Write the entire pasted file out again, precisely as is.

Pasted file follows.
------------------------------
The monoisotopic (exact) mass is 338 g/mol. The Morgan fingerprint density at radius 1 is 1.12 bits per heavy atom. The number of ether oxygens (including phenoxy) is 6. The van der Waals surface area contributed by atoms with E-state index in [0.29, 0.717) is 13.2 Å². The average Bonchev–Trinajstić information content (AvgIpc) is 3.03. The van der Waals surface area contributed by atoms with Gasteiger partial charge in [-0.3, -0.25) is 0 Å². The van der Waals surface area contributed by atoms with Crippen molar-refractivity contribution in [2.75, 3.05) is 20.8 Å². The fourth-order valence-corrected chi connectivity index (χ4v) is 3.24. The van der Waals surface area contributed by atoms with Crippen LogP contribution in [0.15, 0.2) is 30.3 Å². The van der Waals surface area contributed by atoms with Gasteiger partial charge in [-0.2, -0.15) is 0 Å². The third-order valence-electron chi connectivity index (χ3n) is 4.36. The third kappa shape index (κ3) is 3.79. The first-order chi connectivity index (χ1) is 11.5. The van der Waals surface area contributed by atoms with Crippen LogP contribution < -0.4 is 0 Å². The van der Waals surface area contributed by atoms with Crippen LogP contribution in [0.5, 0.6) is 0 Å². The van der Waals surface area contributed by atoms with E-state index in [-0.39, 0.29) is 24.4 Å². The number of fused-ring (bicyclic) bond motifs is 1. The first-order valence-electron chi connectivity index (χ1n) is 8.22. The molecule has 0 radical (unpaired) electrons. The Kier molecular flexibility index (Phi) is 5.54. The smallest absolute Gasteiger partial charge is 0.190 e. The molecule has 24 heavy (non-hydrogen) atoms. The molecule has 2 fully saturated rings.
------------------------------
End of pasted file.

The monoisotopic (exact) mass is 338 g/mol. The Morgan fingerprint density at radius 1 is 1.12 bits per heavy atom. The number of ether oxygens (including phenoxy) is 6. The van der Waals surface area contributed by atoms with E-state index in [0.29, 0.717) is 13.2 Å². The average Bonchev–Trinajstić information content (AvgIpc) is 3.03. The van der Waals surface area contributed by atoms with Gasteiger partial charge in [-0.3, -0.25) is 0 Å². The van der Waals surface area contributed by atoms with Crippen molar-refractivity contribution in [2.75, 3.05) is 20.8 Å². The fourth-order valence-corrected chi connectivity index (χ4v) is 3.24. The van der Waals surface area contributed by atoms with Crippen LogP contribution in [0.15, 0.2) is 30.3 Å². The van der Waals surface area contributed by atoms with Gasteiger partial charge in [-0.2, -0.15) is 0 Å². The third-order valence-electron chi connectivity index (χ3n) is 4.36. The third kappa shape index (κ3) is 3.79. The first-order chi connectivity index (χ1) is 11.5. The van der Waals surface area contributed by atoms with Crippen LogP contribution < -0.4 is 0 Å². The van der Waals surface area contributed by atoms with Crippen LogP contribution in [0.5, 0.6) is 0 Å². The van der Waals surface area contributed by atoms with E-state index in [-0.39, 0.29) is 24.4 Å². The number of fused-ring (bicyclic) bond motifs is 1. The first-order valence-electron chi connectivity index (χ1n) is 8.22. The molecule has 0 radical (unpaired) electrons. The Kier molecular flexibility index (Phi) is 5.54. The smallest absolute Gasteiger partial charge is 0.190 e. The molecule has 24 heavy (non-hydrogen) atoms. The molecule has 2 fully saturated rings.